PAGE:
Pangolins: Luck Needs More Than Armor

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What rhymes with mandolin and is compared to “a pine cone or globe artichoke” on wikipedia?

Oh yeah, it’s the pangolin.

pangolin 2

Africa Geographic Magazine ©Maria Diekmann

These mammals have A LOT going on: they’re the only ones with scales rather than hair, they give birth to a single offspring called a “pup” (AW), they climb trees, they dig burrows, they live in ecosystems alongside many of our favorite primates (chimpanzees, gorillas and orangutans) and they hurt us with their cuteness.

Pangolin_defending_itself_from_lions_(Gir_Forest,_Gujarat,_India)

 

Here’s the scaly scoop: There are eight species across Asia and Africa. Pangolins are closely related to anteaters, and if ants aren’t your friends, the pangolin will be: one adult can eat over 70 million ants per year (a.k.a this years picnic must have). Their scales are made up of keratin, the same material human hair and finger nails are made of, though because of their arrangement and thickness of overlying calcium plating, they are highly effective in defense when in adorable rolly polly formation (especially against bewildered big cats like lions and leopards). Namibia’s Herero people believe that the pangolin provides great luck, though the ways in which their “luck” is obtained – burning and eating their flesh or carrying their tongues in your pocket – may leave pangolins more in what one would consider the unlucky category.

Before 2015, of the eight species, four living in Asia and two living in Africa, four were listed as vulnerable (Phataginus tetradactyla, P. tricuspis, Smutsia gigantea, and S. temminckii), two were listed as endangered (Manis crassicaudata and M. cullonensis), and two were listed as critically endangered (M. pentadactyla and M. javanica), on the IUCN Red List of Threatened Species. Pangolins are listed on Appendix II of the Convention on International Trade in Endangered Species of Wild Fauna and Flora (CITES) allowing for zero exports of Asian pangolins for individuals removed from the wild and traded for primarily commercial purposes, and many regions in Africa and Asia have domestic laws that ban the hunting and trading of these animals. Those are some strong defenses for this armored little animal, though it seems like they aren’t strong enough.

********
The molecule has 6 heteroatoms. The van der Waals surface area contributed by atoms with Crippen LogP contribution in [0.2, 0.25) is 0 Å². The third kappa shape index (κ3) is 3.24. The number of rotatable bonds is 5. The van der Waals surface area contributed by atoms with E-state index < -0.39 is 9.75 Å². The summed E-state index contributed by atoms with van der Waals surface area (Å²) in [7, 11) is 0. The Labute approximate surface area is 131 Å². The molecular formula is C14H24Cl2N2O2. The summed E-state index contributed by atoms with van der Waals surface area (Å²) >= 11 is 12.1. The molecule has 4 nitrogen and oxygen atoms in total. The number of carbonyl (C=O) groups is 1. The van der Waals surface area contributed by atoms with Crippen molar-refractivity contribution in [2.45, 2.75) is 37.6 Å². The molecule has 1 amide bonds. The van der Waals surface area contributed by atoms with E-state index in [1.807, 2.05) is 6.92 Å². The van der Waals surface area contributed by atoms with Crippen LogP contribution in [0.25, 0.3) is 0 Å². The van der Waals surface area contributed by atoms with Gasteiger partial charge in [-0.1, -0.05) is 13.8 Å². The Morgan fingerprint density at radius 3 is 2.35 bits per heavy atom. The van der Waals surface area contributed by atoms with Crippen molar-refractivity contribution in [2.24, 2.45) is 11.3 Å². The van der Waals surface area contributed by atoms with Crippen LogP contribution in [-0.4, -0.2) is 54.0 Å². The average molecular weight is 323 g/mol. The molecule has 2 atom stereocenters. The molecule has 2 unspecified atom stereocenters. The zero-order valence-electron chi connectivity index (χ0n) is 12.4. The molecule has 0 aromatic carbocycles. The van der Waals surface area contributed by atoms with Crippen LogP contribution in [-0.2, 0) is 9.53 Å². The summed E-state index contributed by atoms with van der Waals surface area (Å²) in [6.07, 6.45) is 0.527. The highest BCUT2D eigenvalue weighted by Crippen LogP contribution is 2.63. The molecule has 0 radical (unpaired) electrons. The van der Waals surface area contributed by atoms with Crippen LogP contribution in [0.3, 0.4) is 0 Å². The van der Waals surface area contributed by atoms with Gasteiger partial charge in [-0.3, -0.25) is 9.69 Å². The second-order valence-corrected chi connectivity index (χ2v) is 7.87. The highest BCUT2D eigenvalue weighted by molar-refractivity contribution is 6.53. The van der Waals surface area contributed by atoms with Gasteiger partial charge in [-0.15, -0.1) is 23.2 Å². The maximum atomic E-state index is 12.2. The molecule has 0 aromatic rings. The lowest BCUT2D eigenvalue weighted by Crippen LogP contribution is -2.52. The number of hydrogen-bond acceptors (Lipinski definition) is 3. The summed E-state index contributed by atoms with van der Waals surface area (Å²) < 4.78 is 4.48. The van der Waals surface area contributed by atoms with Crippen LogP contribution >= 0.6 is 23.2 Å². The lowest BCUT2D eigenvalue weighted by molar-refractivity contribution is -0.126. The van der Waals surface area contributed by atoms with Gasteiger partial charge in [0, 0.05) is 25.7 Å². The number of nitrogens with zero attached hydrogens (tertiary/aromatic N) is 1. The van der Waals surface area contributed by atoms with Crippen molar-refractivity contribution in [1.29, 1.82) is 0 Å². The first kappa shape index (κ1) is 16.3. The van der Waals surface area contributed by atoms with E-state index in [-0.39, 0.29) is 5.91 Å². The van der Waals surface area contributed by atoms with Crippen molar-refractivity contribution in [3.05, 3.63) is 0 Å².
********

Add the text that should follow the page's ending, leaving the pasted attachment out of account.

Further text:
They are the most trafficked mammal in the world.

The IUCN SSC Pangolin Group has this to say about them: “Since 2000, it is estimated that up to one million pangolins have been taken from the wild for illegal trade globally.

Do you ever just feel like curling up into a ball and hiding from the world? The pangolin sure does.

Earlier in 2016, Indonesian government authorities seized 650 pangolins hidden in freezers to be sold on the black market. In June, 4.4 tons of pangolin scales were confiscated in Hong Kong having been trafficked from Cameroon. In July, officials in Hong Kong seized 10 tons of pangolin scales from Nigeria and Ghana. 

Imagine seeing the equivalency of a school bus of JUST SCALES in piles being ferried around the world for unremorseful consumers. This imagined school bus, a very real representation of extinction in action, represents thousands of once playful pangolins, each one murdered and used like a piece of material goods. The price of happening to be shy and rare, is their lives.